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PERSPECTIVE

Therapeutic Options for Laryngeal Cancer
Everett E. Vokes, M.D., and Kerstin M. Stenson, M.D. Every year in the United States, approximately 9500 new cases of laryngeal cancer are diagnosed, and 3800 patients die of this tumor. Persistent hoarseness is a warning sign that can lead to the detection of the tumor at an early stage. Such small tumors (stage T1 or T2, N0, and M0, according to the tumor–node–metastasis staging system) are treatable with radiotherapy alone or with modern surgical techniques, both of which can eradicate the tumor as well as preserve vocal quality. More advanced laryngeal cancers (stage III or IV) extend beyond the vocal cords into supraglottic structures, the thyroid cartilage, or the regional lymph nodes (see Figure). Distant metastases at the time of diagnosis are infrequent. For many years, the standard therapy for these advanced cancers was total laryngectomy and postoperative radiotherapy. This treatment cured the disease in some patients, but in most cases it recurred. Moreover, the sequelae of the disease, of the surgical treatment, or of both included loss of the natural voice and the social and functional stigmata of an open stoma. During the 1980s, it was discovered that the administration of chemotherapy before surgery (induction chemotherapy) could dramatically shrink head and neck cancers in up to 80 percent of patients. This observation led to the concepts that induction chemotherapy might improve survival rates if added to standard therapy and that chemotherapy-responsive tumors could subsequently be treated with radiotherapy alone, allowing preservation of the larynx. Increased rates of survival and of laryngeal preservation became the goals of randomized clinical trials designed to test these ideas. In the Department of Veterans Affairs (VA) Laryngeal Cancer Study, a landmark trial reported in the Journal in 1991, patients were randomly assigned to either laryngectomy and postoperative radiotherapy, the standard treatment at that time, or to induction chemotherapy with cisplatin and fluorouracil, followed by radiotherapy (and no surgery) for patients who had a response to induction chemotherapy. Patients who did not have a response to chemotherapy
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or who had residual disease after radiotherapy were offered “salvage” laryngectomy. The two-year survival rate in both groups was 68 percent. Overall, laryngeal preservation was possible in 64 percent of the patients who had received induction chemotherapy, and at two years, 41 percent were alive and had a functional larynx. Thus, the efficacy of chemotherapy followed by radiotherapy (with surgical salvage) was similar to that of surgery followed by radiotherapy and offered the added benefit of laryngeal preservation in two thirds of the patients treated by this approach. It was quickly pointed out that the trial had left unanswered the questions of whether radiotherapy alone could achieve rates of survival and laryngeal preservation similar to those achieved in the VA study and whether concurrent chemotherapy and radiotherapy (with the added benefit of sensitization to radiation by chemotherapy) might be a superior strategy. In this issue of the Journal, Forastiere et al. (pages 2091–2098) report a randomized trial (Radiation Therapy Oncology Group and Head and Neck Intergroup study 91-11, initiated in 1991) in which a control regimen — treatment with induction chemotherapy followed by radiotherapy — was compared with two other regimens: concurrent chemotherapy and radiotherapy in a second group and, in a third, radiotherapy alone. Of note, initial laryngeal preservation was provided to the patients in all three groups. A difference between this study and the VA study is that patients with large, T4 lesions (tumors extending through the thyroid cartilage or into the base of the tongue) were excluded. The two-year and five-year survival rates were similar among the three groups. However, the patients treated with concurrent chemotherapy and radiotherapy had a higher rate of survival with a functioning larynx than the patients in the two other groups as well as higher rates of laryngeal preservation and local control. The rates of acute toxic effects were higher in both chemotherapy groups than in the group that received only radiotherapy, but the rate of late toxic effects, including swallowing dysfunction, was similar in all three groups.
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but it is known that patients with advanced head and neck cancers are exposed to competing risks. No other uses without permission. As is true of patients with many other types of solid tumor. Stage III and IV Tumors of the Larynx.org on April 9. patients with laryngeal cancer must be evaluated by an experienced multispecialty team before therapy is initiated. Panel C shows a CT scan of a stage T4 tumor. and patients unable to tolerate concomitant chemotherapy and radiotherapy should receive radiotherapy alone. Prevention of second cancers and preventive cardiovascular care will be important for improving survival rates among patients with laryngeal cancer or other tobacco-related malignant tumors. Panel A shows a sagittal section of the larynx. How do these findings affect patients with head and neck cancers arising from other mucosal sur- 2088 n engl j med 349.or latestage laryngeal cancer. Copyright © 2003 Massachusetts Medical Society. 2003 The New England Journal of Medicine Downloaded from nejm. 2012. depicting the tumor (T) stages of glottic cancer.org november 27. The role of surgeons has expanded in this regard: surgeons now must carry out initial diagnostic and staging procedures and careful follow-up observation to decide whether and when salvage laryngectomy is required for recurrence or chronic aspiration. The use of induction chemotherapy followed by radiotherapy is not supported by the results of this trial. the duration of survival in this group was no greater than that in the other two groups. These risks include not only local and systemic recurrence of the laryngeal cancer but also second cancers (due to exposure of the entire airway and upper digestive tract to alcohol and tobacco) and cardiovascular and pulmonary events (also linked to alcohol and tobacco use).PERSPECTIVE A Laryngeal-cancer stages Stage I Stage II Stage III Stage IV Epiglottis Therapeutic Options for Laryngeal Cancer B Invasion of paraglottic space Vocal cord Adjacent adenopathy III Thyroid cartilage IV I II C Thyroid cartilage erosion Cricoid cartilage Trachea Figure. The outcome in patients able to tolerate chemotherapy will be best with concurrent chemotherapy and radiotherapy. It is interesting that despite higher rates of local and systemic control in the group treated with concurrent chemotherapy and radiotherapy. All rights reserved. Panel B shows a computed tomographic (CT) scan of a stage T3 tumor. Laryngeal cancers can also arise from supraglottic or subglottic areas. For personal use only. . which is eroding the thyroid cartilage. which invades the paraglottic space and is accompanied by adjacent adenopathy. These data confirm that initial treatment aimed at laryngeal preservation is a realistic and feasible option for most patients with intermediate. The authors did not provide a cause-of-death analysis.nejm.22 www.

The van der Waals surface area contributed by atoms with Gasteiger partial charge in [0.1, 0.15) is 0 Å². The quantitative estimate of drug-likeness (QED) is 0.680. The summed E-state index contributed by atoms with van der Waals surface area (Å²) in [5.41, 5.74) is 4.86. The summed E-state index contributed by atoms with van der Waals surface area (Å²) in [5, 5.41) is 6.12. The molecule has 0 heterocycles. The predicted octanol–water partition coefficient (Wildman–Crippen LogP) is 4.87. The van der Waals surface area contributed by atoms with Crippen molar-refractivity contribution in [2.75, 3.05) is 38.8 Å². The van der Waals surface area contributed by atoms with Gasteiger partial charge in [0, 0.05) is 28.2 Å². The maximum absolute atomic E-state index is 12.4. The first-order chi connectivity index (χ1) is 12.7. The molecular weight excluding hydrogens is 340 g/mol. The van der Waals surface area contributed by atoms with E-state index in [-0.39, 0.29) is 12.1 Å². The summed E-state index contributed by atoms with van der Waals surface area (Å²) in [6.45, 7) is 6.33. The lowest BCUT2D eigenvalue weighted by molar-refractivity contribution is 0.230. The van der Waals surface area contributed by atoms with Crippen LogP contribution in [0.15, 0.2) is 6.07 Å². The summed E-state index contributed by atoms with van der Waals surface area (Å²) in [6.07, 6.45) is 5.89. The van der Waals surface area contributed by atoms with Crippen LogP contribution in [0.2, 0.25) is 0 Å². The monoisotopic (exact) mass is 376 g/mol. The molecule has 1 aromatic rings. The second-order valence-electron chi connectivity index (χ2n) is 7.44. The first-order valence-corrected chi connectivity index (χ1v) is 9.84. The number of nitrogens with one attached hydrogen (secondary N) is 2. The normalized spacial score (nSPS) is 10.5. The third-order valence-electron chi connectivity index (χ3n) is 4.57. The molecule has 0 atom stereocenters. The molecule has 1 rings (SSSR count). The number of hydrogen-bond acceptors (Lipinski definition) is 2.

such as oral or pharyngeal carcinomas? Here. under genetic control. the Department of Surgery.M. on a 1:1 molar basis. apolipoprotein (a). M. and ethnic background. This multikringle structure is similar to that of plasminogen. lipids circulate in the plasma as constituents of lipoprotein particles that are defined on the basis of their density as very-low-. have in common 1 mol of apolipoprotein B-100 per particle.E. including age. Scanu.S. on a twodimensional display. and high-density lipoproteins.. too. In contrast to apolipoprotein B-100. In persons who are fasting. It is hoped that these measures will lead to further improvements in the rate of survival and the rate of organ preservation among patients with head and neck cancer and offer future patients easier therapy and a better prognosis. such as the small. that have as a protein moiety apolipoprotein B-100 linked. sex. and the Cancer Research Center (E. the level of plasma Lp(a) lipoprotein was an independent predictor of the risk of cardiovascular events and death from all causes in men but not in women. In addition to LDL.V. K. such as inhibitors of the epidermal growth factor receptor and antiangiogenic agents. The smaller isoforms of apolipoprotein (a) are of interest because of their effect on plasma Lp(a) lipoprotein levels and because of the suggestion that they may represent a higher risk to the cardiovascular system than the larger isoforms. or both may be of value. Further intensification of concurrent chemotherapy and radiotherapy through the addition of a second chemotherapeutic agent.).E. buoyant counterparts.M. Section of Hematology– Oncology (E. increased rates of organ preservation and survival are achievable goals. For personal use only. The particles of LDL that are found in Lp(a) lipoprotein also vary in size. We are indebted to Drs. 2003 2089 The New England Journal of Medicine Downloaded from nejm. The lipoproteins categorized as very-low. 2012. Apolipoprotein (a). . is synthesized in the liver and travels in plasma in covalent association with lipoproteins containing apolipoprotein B-100. Gregory Wolf and Susan Fisher for providing updated information on the VA Laryngeal Cancer Study. Copyright © 2003 Massachusetts Medical Society.). Lp(a) Lipoprotein — Coping with Heterogeneity Angelo M. In this study. the specific marker of Lp(a) lipoprotein. Chicago. race. ranges between 300 and 800 kD. No explanation for the observed difference is given. both genetic and environmental.). are in progress. mainly LDL. resembling a looped Danish pastry (kringle). the plasma contains particles. which have greater atherogenic potential than their large. Elevated levels of Lp(a) lipoprotein constitute a recognized risk factor for cardiovascular disease that is influenced by proatherogenic and prothrombotic factors. Section of Otolaryngology–Head and Neck Surgery (K. dense low-density lipoprotein (LDL) particles. and intermediate density.nejm. called Lp(a) lipoprotein.org november 27.V. which is also affected by variations in the content and composition of the lipid core. A striking feature of Lp(a) lipoprotein is its heterogeneity with respect to both apolipoprotein (a) and the lipoprotein component. acceleration of the radiotherapy schedule. low. intermediate-.22 www. All rights reserved. No other uses without permission.D. dense particles of LDL — particularly in the presence of the small isoforms of apolipoprotein (a) — would be favored as a mechanism of transfer from n engl j med 349. as compared with those who received radiotherapy alone. by a disulfide bond to apolipoprotein (a). The Lp(a) lipoprotein that contains small. This apolipoprotein (a)–size polymorphism is due to differences in the number of kringle IV type 2 repeats and is a main determinant of the density of Lp(a) lipoprotein. Subclasses that have special biologic importance have been recognized. commonly LDL (see Figure). which remains relatively constant in weight. University of Chicago. Investigations of the use of agents directed against molecular targets known to be relevant to tumor cells or to the tu- Therapeutic Options for Laryngeal Cancer mor environment. An example of the effect of sex is provided by the prospective study reported in this issue of the Journal by Ariyo and colleagues (pages 2108–2115). Kringles contain an average of 80 amino acids organized in three disulfide-linked loops.S. Improved survival rates have already been reported in patients with unresectable head and neck cancer who received concurrent chemotherapy and radiotherapy. low-. although differing in the content and composition of their lipid core. From the Department of Medicine.org on April 9.PERSPECTIVE faces.